Apposition‏‎ in English Grammar

Apposition is when you have 2 nouns (or noun phrases) next to each other and they both refer to the same thing. Each of them provides a bit of information about each other.

For example, take these basic sentences:

Clark Kent leaped into a phone booth.
Clark Kent is an ace reporter.
Clark Kent is Superman.

We can put two noun phrases in apposition thus:

Ace reporter Clark Kent + leaped into a phone booth.

In other words, we take two noun phrases and use them together. They can either provide more information (after all, Clark Kent is an ace reporter) or they can rename each other:

Superman (Clark Kent) + leaped into a phone booth.

Here are a few more examples:

{noun phrase} + {noun phrase}

Her best dish ever, + Farfalle a la Trapanese + is a pasta dish.

Don’t leave your socks on the floor or + our puppy, + Luca, + will eat them.

In the examples above, the apposition means that we have 2 noun phrases next to each other and both refer to the same thing. The noun phrases are, in other words, in apposition.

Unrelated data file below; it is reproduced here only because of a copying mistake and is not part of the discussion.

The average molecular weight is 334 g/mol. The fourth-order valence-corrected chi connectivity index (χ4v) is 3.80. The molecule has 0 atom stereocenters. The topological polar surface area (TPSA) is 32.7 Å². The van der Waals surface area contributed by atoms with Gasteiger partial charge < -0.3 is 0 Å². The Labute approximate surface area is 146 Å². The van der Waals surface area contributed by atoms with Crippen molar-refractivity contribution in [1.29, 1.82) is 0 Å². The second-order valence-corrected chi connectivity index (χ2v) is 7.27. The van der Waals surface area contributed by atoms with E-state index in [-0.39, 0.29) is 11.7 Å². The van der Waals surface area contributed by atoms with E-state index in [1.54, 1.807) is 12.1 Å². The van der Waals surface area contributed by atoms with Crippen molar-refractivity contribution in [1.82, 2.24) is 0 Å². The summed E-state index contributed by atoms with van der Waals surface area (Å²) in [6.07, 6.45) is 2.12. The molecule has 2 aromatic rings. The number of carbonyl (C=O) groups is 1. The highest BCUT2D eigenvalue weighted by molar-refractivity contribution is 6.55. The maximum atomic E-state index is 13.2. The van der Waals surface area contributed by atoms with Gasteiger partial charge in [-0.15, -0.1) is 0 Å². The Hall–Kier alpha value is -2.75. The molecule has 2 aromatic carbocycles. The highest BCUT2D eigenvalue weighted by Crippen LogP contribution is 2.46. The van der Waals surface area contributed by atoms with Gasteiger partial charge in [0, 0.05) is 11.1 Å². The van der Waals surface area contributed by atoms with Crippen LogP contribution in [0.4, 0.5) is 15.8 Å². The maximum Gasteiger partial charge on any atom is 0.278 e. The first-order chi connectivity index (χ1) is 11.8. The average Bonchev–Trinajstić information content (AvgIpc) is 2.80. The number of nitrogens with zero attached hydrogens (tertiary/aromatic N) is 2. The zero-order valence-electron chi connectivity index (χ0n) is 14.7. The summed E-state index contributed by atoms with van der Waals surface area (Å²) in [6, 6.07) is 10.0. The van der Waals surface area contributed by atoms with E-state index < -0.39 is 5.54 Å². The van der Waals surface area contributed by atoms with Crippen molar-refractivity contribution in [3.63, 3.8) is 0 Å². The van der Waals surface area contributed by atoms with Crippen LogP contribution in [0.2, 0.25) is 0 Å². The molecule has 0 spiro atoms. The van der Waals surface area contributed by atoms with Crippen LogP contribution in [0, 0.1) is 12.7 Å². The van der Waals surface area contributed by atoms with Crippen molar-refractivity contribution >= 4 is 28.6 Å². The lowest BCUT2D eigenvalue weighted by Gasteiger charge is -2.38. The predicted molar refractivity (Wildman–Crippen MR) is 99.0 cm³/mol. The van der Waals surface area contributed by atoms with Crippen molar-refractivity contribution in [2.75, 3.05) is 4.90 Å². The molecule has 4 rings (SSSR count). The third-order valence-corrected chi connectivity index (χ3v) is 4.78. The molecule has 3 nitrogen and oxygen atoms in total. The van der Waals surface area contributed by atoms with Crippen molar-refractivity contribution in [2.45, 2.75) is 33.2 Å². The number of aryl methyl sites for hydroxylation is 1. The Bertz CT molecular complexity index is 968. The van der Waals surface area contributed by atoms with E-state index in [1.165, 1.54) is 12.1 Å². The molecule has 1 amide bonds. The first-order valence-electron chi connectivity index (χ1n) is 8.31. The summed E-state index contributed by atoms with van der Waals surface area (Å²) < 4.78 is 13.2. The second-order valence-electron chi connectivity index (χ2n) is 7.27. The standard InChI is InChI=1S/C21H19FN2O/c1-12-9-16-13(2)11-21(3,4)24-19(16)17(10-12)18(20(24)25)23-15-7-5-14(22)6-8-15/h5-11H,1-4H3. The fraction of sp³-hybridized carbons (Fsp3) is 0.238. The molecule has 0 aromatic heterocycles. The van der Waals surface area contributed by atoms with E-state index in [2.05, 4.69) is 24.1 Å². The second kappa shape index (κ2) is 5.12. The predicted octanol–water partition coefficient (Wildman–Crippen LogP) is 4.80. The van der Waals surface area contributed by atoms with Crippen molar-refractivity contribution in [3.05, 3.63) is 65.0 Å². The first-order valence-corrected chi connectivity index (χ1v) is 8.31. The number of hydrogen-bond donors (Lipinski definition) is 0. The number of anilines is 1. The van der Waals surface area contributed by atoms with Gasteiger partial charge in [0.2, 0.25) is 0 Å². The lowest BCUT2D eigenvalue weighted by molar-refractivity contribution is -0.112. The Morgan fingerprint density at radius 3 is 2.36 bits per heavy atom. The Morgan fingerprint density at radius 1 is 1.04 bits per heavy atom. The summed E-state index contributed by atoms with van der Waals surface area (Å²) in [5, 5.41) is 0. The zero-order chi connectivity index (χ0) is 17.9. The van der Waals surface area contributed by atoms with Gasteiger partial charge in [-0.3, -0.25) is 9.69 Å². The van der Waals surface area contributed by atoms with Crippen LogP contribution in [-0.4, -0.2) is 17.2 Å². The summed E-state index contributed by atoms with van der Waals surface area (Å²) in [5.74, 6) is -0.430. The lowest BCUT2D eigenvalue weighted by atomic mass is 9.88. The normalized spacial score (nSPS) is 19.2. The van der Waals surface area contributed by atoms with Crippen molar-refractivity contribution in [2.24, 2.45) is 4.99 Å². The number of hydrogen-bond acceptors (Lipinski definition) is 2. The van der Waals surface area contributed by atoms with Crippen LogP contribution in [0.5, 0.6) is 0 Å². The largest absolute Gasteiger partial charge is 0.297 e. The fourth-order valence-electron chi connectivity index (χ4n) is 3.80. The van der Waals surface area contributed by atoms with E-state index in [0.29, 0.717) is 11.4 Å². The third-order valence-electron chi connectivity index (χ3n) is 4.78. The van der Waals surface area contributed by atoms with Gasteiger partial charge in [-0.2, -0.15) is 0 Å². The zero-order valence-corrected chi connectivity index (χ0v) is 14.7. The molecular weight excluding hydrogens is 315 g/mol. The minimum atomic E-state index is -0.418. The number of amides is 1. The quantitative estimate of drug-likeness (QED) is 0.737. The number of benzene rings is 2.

When nouns are in apposition they are usually (although not always) offset with commas, brackets or dashes.

Diane (doyen of the peripatetic world) got on her bike.

His uncle – the King of England – plotted to have him murdered.

Ace reporter Clark Kent leaped into a phone booth.

In the first example we don’t need to have doyen of the peripatetic world to understand the sentence so it is optional. We can separate it off with brackets or commas depending on what our message is.

In the second example we want the extra information to stand out so we use dashes.

Finally in the third example it is essential that we have both noun phrases for the sentence to make sense so there’s no need to use any form of punctuation.

* Ace reporter leaped into a phone booth.

* an asterisk means this sentence is ungrammatical

Apposition and TEFL
It’s not normally necessary to specifically teach apposition in class, however as a TEFL teacher you should be aware of the term and what it means.

Posted in Parts of Speech.

Leave a Reply

Your email address will not be published. Required fields are marked *

Human Verification: In order to verify that you are a human and not a spam bot, please enter the answer into the following box below based on the instructions contained in the graphic.